Erin Milligan has to surrender her cell phone to school officials before going back to college this year, Yahoo News reports.
Milligan isn’t being punished for violating any rules. She’s just following Wyoming Catholic College’s technology policy, which bans cell phones at the small liberal arts school.
And even more surprising, as someone who grew up in a generation that has never known a world without the Internet, Milligan says she likes it.
“It’s a release, really, not having a cell phone,” said Milligan, a 20-year-old junior from New Hampshire. “When you are no longer captivated by technology, you find your true and real self.”
Also banned at Milligan’s school are televisions and access to most websites in dorm rooms. Administrators allow only limited Internet connectivity throughout the campus, so students can do online research.
Before the start of each school year, Milligan and her 111 classmates at the college relinquish the devices most of their peers elsewhere use to stay constantly connected to friends, family and classmates. Student leaders lock the phones in a box in each dorm room.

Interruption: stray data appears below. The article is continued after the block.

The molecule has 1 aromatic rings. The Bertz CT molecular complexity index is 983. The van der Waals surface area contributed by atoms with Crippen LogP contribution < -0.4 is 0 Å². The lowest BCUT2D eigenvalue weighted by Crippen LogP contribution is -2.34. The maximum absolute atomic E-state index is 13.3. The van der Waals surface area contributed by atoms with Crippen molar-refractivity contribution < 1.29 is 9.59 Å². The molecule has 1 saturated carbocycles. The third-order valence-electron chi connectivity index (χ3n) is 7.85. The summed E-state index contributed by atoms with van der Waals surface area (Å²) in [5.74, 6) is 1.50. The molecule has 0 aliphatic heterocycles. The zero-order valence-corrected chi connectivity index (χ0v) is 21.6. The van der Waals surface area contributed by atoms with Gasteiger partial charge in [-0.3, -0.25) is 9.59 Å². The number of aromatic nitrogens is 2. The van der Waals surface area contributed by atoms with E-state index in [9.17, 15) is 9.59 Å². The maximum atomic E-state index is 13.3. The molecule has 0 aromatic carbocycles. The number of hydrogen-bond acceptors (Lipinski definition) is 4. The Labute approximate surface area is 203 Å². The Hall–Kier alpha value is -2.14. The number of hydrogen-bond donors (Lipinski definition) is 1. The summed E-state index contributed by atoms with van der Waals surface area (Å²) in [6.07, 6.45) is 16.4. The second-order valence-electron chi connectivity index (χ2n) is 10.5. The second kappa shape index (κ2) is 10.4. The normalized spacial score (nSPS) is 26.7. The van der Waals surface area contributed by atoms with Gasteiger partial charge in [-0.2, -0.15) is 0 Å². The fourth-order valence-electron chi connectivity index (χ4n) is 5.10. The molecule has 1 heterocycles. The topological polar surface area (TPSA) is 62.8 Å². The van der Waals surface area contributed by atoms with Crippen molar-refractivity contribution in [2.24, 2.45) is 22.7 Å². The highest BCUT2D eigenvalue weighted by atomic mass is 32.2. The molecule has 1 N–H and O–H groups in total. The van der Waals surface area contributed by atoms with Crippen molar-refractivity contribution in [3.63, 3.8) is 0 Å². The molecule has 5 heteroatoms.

Students can check them out for emergencies or if they leave campus for travel.
“We are so tech savvy these days,” Milligan said. “But something that is really prevalent is our inability to genuinely communicate at a human-to-human, face-to-face level.”
At Wyoming Catholic College, located in the picturesque mountain town of Lander, 150 miles northwest of Casper, the ban on technology is part of the school’s mission to foster more traditional debate between students and their peers and also between students and faculty, Dean of Students Jonathan Tonkowich said.
“We’ve all have the experience where you are talking to someone and their phone goes off, or their text goes off, and they stop talking to you and begin talking someone who is not there,” Tonkowich said. “I’m worried about that direction in our society, where people you aren’t with are more important than the people you are with.”